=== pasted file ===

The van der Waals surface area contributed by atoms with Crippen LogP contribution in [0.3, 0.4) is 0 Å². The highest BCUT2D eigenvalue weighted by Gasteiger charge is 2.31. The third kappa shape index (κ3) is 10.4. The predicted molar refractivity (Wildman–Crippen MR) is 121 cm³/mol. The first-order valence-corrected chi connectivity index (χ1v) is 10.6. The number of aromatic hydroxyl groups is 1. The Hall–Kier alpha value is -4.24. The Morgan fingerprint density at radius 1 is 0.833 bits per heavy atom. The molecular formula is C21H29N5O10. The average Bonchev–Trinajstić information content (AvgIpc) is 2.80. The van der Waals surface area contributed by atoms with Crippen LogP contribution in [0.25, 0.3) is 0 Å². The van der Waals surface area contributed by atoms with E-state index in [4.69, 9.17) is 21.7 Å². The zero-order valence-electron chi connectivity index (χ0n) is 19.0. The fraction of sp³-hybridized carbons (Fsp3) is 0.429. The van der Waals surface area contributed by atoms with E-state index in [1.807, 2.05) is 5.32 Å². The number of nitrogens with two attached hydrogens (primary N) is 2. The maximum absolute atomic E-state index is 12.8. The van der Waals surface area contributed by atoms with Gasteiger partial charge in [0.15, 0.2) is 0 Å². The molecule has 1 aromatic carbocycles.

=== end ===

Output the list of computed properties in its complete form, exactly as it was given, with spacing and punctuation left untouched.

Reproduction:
The van der Waals surface area contributed by atoms with Crippen LogP contribution in [0.3, 0.4) is 0 Å². The highest BCUT2D eigenvalue weighted by Gasteiger charge is 2.31. The third kappa shape index (κ3) is 10.4. The predicted molar refractivity (Wildman–Crippen MR) is 121 cm³/mol. The first-order valence-corrected chi connectivity index (χ1v) is 10.6. The number of aromatic hydroxyl groups is 1. The Hall–Kier alpha value is -4.24. The Morgan fingerprint density at radius 1 is 0.833 bits per heavy atom. The molecular formula is C21H29N5O10. The average Bonchev–Trinajstić information content (AvgIpc) is 2.80. The van der Waals surface area contributed by atoms with Crippen LogP contribution in [0.25, 0.3) is 0 Å². The van der Waals surface area contributed by atoms with E-state index in [4.69, 9.17) is 21.7 Å². The zero-order valence-electron chi connectivity index (χ0n) is 19.0. The fraction of sp³-hybridized carbons (Fsp3) is 0.429. The van der Waals surface area contributed by atoms with E-state index in [1.807, 2.05) is 5.32 Å². The number of nitrogens with two attached hydrogens (primary N) is 2. The maximum absolute atomic E-state index is 12.8. The van der Waals surface area contributed by atoms with Gasteiger partial charge in [0.15, 0.2) is 0 Å². The molecule has 1 aromatic carbocycles.